Q: My husband and I are in our final year of bankruptcy this year. We did a chapter 13 in sept 2010.
Income has significantly increased over the years and we would like to purchase a new home this year.
My question is how soon after our bankruptcy disclosure might we qualify for a loan – with a down payment?
If possible, are there lenders you can recommend who might be best to deal with in these situations?
Finally what steps can you recommend we take between now and (hopefully year end) so we can qualify? Any help you can give would be appreciated!
A: According to a bankruptcy law attorney, your bankruptcy won’t stop you and your husband from getting a mortgage, but it may not be as soon as you’d like. That’s because your eligibility for various mortgages depends on the type of bankruptcy you filed and the outcome of that bankruptcy. Get to know the average closing costs in ga for the right mortgage for your property.
Most banks want you to conform to Fannie Mae guidelines and here’s what Fannie says. Fannie Mae distinguishes between Chapter 13 bankruptcies that were “discharged” versus those that were “dismissed.”
I’m not sure what’s the case for you, but I think you meant to say that your bankruptcy will soon be “discharged.” (In your original email, you asked about “disclosure” — you said: “My question is how soon after our bankruptcy disclosure might we qualify for a loan – with a down payment?”)
Again, I’m assuming you meant a bankruptcy discharge. But let me tell you the rules either way.
— With a Chapter 13 bankruptcy that’s been discharged, you have to wait two years before you’re eligible for a mortgage.
With a chapter 13 bankruptcy that’s been dismissed, you need to wait four years before you’re eligible for a mortgage. However, if you had “extenuating circumstances” — like job loss, death of a family breadwinner, extreme medical illness/healthcare bills, etc. – then your waiting period after a dismissal can be reduced to two years.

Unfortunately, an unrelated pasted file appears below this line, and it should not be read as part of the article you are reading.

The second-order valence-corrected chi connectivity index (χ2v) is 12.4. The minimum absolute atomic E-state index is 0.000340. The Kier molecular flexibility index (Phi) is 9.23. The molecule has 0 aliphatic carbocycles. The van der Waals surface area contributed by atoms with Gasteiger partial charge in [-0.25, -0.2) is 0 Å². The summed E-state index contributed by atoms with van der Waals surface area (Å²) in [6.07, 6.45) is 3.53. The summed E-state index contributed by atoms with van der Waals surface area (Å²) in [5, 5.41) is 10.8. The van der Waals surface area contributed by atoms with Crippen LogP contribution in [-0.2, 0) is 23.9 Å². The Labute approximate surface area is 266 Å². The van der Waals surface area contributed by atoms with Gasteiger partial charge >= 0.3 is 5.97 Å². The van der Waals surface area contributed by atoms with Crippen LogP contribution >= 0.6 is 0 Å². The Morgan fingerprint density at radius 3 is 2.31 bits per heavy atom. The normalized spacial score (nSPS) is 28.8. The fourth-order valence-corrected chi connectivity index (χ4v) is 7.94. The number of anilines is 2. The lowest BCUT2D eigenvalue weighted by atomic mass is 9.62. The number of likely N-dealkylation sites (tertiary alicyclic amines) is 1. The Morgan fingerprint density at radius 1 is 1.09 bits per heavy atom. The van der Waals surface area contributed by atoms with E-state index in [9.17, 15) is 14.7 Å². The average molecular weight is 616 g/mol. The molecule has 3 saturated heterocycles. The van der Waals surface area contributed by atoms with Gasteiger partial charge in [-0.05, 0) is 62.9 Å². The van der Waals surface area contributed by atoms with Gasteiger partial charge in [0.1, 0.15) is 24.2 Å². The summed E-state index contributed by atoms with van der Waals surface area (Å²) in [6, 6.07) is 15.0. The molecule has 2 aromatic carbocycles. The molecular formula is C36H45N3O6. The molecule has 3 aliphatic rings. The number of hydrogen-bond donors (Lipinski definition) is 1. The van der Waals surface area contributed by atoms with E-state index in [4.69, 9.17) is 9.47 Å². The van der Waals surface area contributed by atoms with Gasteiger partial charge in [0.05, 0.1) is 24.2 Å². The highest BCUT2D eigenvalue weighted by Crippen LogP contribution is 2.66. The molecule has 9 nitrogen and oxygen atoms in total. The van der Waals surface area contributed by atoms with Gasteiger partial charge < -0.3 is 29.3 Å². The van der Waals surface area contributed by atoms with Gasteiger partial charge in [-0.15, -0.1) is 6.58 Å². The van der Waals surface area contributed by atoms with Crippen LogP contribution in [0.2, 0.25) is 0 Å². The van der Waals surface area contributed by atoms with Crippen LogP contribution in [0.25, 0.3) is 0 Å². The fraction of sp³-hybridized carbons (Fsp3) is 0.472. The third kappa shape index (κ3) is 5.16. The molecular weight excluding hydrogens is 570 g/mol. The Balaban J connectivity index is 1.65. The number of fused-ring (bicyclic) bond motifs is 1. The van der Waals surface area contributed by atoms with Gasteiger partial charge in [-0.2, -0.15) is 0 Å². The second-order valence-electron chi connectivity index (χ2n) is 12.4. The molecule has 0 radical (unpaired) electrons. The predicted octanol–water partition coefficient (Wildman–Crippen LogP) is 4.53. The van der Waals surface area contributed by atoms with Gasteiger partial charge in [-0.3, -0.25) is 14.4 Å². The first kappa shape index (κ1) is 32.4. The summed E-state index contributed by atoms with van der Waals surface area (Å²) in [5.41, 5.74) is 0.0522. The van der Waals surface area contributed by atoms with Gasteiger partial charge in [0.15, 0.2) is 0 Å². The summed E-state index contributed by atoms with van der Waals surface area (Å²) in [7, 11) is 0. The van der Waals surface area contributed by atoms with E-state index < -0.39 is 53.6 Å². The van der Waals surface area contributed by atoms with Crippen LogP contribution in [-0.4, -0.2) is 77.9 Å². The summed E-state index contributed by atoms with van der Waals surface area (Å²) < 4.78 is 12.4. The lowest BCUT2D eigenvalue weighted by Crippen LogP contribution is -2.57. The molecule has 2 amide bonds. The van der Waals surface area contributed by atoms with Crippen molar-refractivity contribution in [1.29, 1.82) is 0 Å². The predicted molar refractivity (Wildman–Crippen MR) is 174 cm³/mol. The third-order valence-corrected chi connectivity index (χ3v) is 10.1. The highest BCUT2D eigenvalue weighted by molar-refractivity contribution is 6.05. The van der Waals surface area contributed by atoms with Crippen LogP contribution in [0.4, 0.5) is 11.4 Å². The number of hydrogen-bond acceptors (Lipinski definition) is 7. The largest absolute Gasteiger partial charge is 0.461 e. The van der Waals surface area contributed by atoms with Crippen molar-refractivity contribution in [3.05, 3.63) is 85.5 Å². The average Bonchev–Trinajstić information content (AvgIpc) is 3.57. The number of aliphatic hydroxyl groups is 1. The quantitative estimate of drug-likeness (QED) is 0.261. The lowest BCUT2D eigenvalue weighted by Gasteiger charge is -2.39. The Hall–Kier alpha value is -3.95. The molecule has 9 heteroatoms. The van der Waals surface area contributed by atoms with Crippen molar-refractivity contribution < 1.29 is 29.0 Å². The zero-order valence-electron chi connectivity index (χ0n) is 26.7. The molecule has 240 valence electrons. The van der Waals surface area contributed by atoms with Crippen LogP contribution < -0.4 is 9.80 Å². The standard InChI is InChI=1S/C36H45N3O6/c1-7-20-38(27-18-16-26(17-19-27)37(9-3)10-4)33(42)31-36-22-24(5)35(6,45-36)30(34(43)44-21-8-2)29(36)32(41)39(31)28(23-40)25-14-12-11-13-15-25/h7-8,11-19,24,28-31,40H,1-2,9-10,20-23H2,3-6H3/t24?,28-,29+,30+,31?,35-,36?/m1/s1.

See this Fannie Mae document re: mortgage qualification after a negative credit event, including bankruptcy.
Now let me address your other question. There are lots of things you can do to start preparing yourself for homeownership. Begin by pulling your credit reports from annualcreditreport.com. Make sure there are no errors on your or your husband’s credit files.
It’s good news that your income has risen. Make sure you pay ALL your bills on time. That alone will help boost your credit scores.
Also, don’t apply for any credit. You don’t want inquiries to lower your credit scores.
If you have credit card bills (probably not), pay down debt. If not, pay down other debts like auto loans, student loans, etc. That will help lower your debt-to-income ratio and help you qualify for a mortgage.
Finally, here is an article I wrote about getting ready to buy a home and how to prepare for a mortgage.
Lynnette Khalfani-Cox, The Money Coach®, is a personal finance expert, speaker, and author of 15 money-management books, including the New York Times bestseller Zero Debt: The Ultimate Guide to Financial Freedom.
Lynnette has been seen on more than 1,000 TV segments nationwide, including television appearances on Oprah, Dr. Phil, The Dr. Oz Show, The Steve Harvey Show, Good Morning America, The TODAY Show and many more.
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